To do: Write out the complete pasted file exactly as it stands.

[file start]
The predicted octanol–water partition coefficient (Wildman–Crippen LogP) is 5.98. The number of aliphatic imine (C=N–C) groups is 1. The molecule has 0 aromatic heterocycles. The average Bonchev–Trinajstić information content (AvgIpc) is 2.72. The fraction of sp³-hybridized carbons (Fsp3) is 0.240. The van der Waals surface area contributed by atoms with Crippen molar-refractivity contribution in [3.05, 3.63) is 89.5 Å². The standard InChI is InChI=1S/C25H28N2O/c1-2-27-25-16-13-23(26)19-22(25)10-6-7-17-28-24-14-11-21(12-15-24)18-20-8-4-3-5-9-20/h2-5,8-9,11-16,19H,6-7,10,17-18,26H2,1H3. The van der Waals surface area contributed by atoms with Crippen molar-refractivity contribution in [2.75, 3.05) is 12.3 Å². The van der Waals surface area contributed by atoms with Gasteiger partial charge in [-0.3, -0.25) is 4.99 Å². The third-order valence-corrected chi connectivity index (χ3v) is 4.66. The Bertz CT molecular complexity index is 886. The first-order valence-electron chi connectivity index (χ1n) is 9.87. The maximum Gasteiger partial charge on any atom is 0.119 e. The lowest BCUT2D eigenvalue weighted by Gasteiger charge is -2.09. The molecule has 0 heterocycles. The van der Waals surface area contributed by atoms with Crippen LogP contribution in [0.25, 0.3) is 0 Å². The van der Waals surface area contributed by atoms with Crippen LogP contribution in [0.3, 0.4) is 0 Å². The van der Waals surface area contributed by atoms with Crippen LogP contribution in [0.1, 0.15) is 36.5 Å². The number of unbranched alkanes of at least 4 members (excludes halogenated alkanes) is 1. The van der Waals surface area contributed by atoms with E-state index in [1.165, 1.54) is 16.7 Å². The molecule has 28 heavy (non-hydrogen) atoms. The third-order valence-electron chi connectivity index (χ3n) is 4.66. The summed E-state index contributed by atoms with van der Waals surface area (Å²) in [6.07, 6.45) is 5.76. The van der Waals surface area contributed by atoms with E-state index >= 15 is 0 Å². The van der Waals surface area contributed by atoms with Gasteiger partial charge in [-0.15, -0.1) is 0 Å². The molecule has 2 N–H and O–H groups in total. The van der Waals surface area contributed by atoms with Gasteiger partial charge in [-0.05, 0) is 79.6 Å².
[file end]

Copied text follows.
The predicted octanol–water partition coefficient (Wildman–Crippen LogP) is 5.98. The number of aliphatic imine (C=N–C) groups is 1. The molecule has 0 aromatic heterocycles. The average Bonchev–Trinajstić information content (AvgIpc) is 2.72. The fraction of sp³-hybridized carbons (Fsp3) is 0.240. The van der Waals surface area contributed by atoms with Crippen molar-refractivity contribution in [3.05, 3.63) is 89.5 Å². The standard InChI is InChI=1S/C25H28N2O/c1-2-27-25-16-13-23(26)19-22(25)10-6-7-17-28-24-14-11-21(12-15-24)18-20-8-4-3-5-9-20/h2-5,8-9,11-16,19H,6-7,10,17-18,26H2,1H3. The van der Waals surface area contributed by atoms with Crippen molar-refractivity contribution in [2.75, 3.05) is 12.3 Å². The van der Waals surface area contributed by atoms with Gasteiger partial charge in [-0.3, -0.25) is 4.99 Å². The third-order valence-corrected chi connectivity index (χ3v) is 4.66. The Bertz CT molecular complexity index is 886. The first-order valence-electron chi connectivity index (χ1n) is 9.87. The maximum Gasteiger partial charge on any atom is 0.119 e. The lowest BCUT2D eigenvalue weighted by Gasteiger charge is -2.09. The molecule has 0 heterocycles. The van der Waals surface area contributed by atoms with Crippen LogP contribution in [0.25, 0.3) is 0 Å². The van der Waals surface area contributed by atoms with Crippen LogP contribution in [0.3, 0.4) is 0 Å². The van der Waals surface area contributed by atoms with Crippen LogP contribution in [0.1, 0.15) is 36.5 Å². The number of unbranched alkanes of at least 4 members (excludes halogenated alkanes) is 1. The van der Waals surface area contributed by atoms with E-state index in [1.165, 1.54) is 16.7 Å². The molecule has 28 heavy (non-hydrogen) atoms. The third-order valence-electron chi connectivity index (χ3n) is 4.66. The summed E-state index contributed by atoms with van der Waals surface area (Å²) in [6.07, 6.45) is 5.76. The van der Waals surface area contributed by atoms with E-state index >= 15 is 0 Å². The van der Waals surface area contributed by atoms with Gasteiger partial charge in [-0.15, -0.1) is 0 Å². The molecule has 2 N–H and O–H groups in total. The van der Waals surface area contributed by atoms with Gasteiger partial charge in [-0.05, 0) is 79.6 Å².